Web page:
Misconception #1: Developers know the system, and their code, the best It’s very natural to assume that the person who wrote the application knows it better than anyone else.  And in the beginning, when there was just The Startup, that was probably true.  But now our systems are mammoth monstrosities that could take over New York City.  In order to add a feature effectively, the developers get split into groups that each focus on one small part of the application.  Do that long enough, and you start to forget the rest of application is even there. Even more than that, however, is that developers see their code the way parents see their children.  No matter how much of a brat the rest of the world thinks the kid is, the parents can never see them as anything less than perfect.  And woe betide the person who tries to tell them otherwise…. What this means is that it is our job to know how the pieces of the application fit together, because the developers likely don’t.  It also means that they are far more likely to overlook any minor “quirks” of their feature than we, or a customer, or the project manager, would be.

Take our example feature.  If you were to believe the developer after your conversation, then you know the following: 1. It is impossible that it will be given anything except two numbers 2. Negative numbers are guaranteed to work fine, despite containing non-numeric characters 3. There is absolutely no chance that this brand new, never-before seen feature will not fit seamlessly with the existing system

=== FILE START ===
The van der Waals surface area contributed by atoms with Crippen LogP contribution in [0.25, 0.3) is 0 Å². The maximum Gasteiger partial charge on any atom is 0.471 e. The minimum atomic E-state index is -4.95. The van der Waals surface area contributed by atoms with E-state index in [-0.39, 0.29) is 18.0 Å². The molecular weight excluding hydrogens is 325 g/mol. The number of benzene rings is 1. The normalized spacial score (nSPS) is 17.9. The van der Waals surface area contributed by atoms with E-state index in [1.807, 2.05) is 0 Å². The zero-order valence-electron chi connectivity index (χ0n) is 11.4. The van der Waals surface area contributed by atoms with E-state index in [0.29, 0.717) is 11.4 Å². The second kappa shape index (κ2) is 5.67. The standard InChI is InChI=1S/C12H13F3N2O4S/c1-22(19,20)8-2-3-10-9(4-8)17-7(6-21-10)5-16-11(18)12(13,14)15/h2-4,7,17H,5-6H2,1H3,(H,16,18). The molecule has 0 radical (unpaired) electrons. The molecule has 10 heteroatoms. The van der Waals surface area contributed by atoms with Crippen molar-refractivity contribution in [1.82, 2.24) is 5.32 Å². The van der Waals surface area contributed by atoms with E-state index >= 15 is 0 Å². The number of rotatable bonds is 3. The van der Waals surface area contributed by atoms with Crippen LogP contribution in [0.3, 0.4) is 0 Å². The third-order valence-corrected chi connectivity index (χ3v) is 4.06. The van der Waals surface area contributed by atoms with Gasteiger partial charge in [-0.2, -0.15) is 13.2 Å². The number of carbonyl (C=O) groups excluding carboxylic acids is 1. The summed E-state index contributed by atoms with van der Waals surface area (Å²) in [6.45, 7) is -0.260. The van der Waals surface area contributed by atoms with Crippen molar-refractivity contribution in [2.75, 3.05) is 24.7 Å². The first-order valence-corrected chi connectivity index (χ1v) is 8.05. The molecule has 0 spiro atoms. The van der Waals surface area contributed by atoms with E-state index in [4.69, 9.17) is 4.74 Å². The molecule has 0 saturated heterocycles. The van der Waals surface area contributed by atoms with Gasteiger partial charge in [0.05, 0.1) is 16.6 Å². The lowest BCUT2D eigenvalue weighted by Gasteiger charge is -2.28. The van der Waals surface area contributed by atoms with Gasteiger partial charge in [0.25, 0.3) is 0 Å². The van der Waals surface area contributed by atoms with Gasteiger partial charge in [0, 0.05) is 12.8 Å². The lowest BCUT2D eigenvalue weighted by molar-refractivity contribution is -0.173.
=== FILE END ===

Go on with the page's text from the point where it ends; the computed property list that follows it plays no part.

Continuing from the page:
The fact is, developers don’t know how an end user will try to use their code, any more than the computer itself. They are also usually struggling to meet a deadline, which makes it very tempting to write off edge cases as “too improbable to worry about.” This means that even the most quality-minded developer will miss things, and that makes us the last line of defense.

Misconception #2: It is a waste of time to test for cases that will never occur This seems like a no-brainer, but I promise you I can find ways to disagree.

It’s true that we are generally on the same tight deadline as our hapless developer friends, and it is equally true that it is impossible to cover every edge case anyway — but how do we know which cases will occur, and which will not? Sure, it seems reasonable to assume that nobody will try to sum two letters.  Or, at least, that nobody will right now.  Three years from now, with whatever our application looks like by then — who knows.  And who knows what our own developers might try to do with the feature?  Perhaps they need to combine two groups of text and figure the same logic can be used. At least if there is a test, then they can find the problem before it makes its way to our to-do piles.